Roger Stone asks judge for forgiveness

 
"I abused the order for which I'm heartfully sorry," Stone told U.S. District Court Judge Amy Berman Jackson after he took the stand to defend himself in court on Thursday. "I'm kicking myself over my own stupidity."
 
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Jackson called Thursday's hearing to decide if she should change Stone’s conditions of release or impose harsher restrictions on his ability to talk to the press after he posted a headshot of her with what appeared to be the crosshairs of a rifle scope in the background.
 
The photo was accompanied by a critique of Jackson.
 
“Through legal trickery Deep State hitman Robert MuellerRobert (Bob) Swan MuellerCNN's Toobin warns McCabe is in 'perilous condition' with emboldened Trump CNN anchor rips Trump over Stone while evoking Clinton-Lynch tarmac meeting The Hill's 12:30 Report: New Hampshire fallout MORE has guaranteed that my upcoming show trial is before Judge Amy Berman Jackson , an Obama appointed Judge who dismissed the Benghazi charges again [sic] Hillary ClintonHillary Diane Rodham ClintonHillary Clinton to start new podcast Centrist Democrats insist Sanders would need delegate majority to win President Trump is weak against Bernie Sanders in foreign affairs MORE and incarcerated Paul ManafortPaul John ManafortStone judge under pressure over calls for new trial President Trump's assault on checks and balances: Five acts in four weeks Free Roger Stone MORE prior to his conviction for any crime. #fixisin Help me fight for my life at @StoneDefenseFund.com,” the since-deleted post read.
 
Stone, 66, a longtime GOP operative and former informal adviser to President TrumpDonald John TrumpThe Memo: Biden seeks revival in South Carolina Congress eyes billion to billion to combat coronavirus Sanders makes the case against Biden ahead of SC primary MORE, said in court on Thursday that a volunteer had provided him with the photo, but later admitted he had been given two or three pictures from which to choose for the post.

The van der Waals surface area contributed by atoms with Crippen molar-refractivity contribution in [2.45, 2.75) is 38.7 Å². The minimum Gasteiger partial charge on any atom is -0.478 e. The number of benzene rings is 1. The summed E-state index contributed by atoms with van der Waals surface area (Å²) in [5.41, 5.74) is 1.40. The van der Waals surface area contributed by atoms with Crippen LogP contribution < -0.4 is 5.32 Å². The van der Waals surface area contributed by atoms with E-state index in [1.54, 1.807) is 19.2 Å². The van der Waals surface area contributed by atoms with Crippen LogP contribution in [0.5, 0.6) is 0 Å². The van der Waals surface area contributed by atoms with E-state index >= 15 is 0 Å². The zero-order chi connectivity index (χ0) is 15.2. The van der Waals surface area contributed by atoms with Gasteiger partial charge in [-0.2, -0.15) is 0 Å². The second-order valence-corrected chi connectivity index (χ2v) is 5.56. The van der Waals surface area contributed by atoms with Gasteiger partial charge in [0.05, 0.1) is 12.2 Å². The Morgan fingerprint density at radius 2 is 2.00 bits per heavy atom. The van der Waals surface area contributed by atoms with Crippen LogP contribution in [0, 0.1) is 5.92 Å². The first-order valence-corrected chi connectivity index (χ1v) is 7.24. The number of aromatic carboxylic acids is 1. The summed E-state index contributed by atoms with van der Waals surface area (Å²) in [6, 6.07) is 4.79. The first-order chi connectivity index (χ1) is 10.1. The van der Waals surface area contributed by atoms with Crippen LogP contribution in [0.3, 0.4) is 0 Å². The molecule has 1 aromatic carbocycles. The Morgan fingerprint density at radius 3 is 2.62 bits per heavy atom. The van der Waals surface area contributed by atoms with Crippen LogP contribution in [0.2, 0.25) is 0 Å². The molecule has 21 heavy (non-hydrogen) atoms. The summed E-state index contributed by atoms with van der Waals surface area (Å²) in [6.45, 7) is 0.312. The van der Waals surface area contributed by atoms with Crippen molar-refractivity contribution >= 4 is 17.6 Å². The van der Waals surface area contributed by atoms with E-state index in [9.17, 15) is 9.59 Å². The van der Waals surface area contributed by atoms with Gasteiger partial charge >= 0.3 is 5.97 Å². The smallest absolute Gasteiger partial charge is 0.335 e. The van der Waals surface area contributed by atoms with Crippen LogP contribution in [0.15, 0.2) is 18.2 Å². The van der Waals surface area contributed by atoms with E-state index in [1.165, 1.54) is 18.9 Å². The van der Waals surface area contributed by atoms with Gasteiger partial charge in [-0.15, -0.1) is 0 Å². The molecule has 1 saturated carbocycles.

"You had a choice?" Jackson asked.
 
"How hard was it to come up with a photo that didn't have crosshairs in the corner?" she asked during another point in the hearing.
 
The social media post came just days after Jackson, an appointee of former President Obama, issued a gag order to prevent the parties involved from making any statements to the public or media “that pose a substantial likelihood of material prejudice to this case.”
 
Stone has been making the media rounds since he was arrested in a predawn raid of his Florida home on Jan. 25. He has been indicted on seven charges stemming from special counsel Robert Mueller’s investigation into Russian meddling in the 2016 presidential election and possible collusion with the Trump campaign. Stone has pleaded not guilty to obstructing a congressional inquiry, tampering with witnesses and making false statements to Congress.
 
Stone had previously been out of a $250,000 bond.
 
Jackson is due back on the bench shortly to issue a ruling in response to the Instagram post.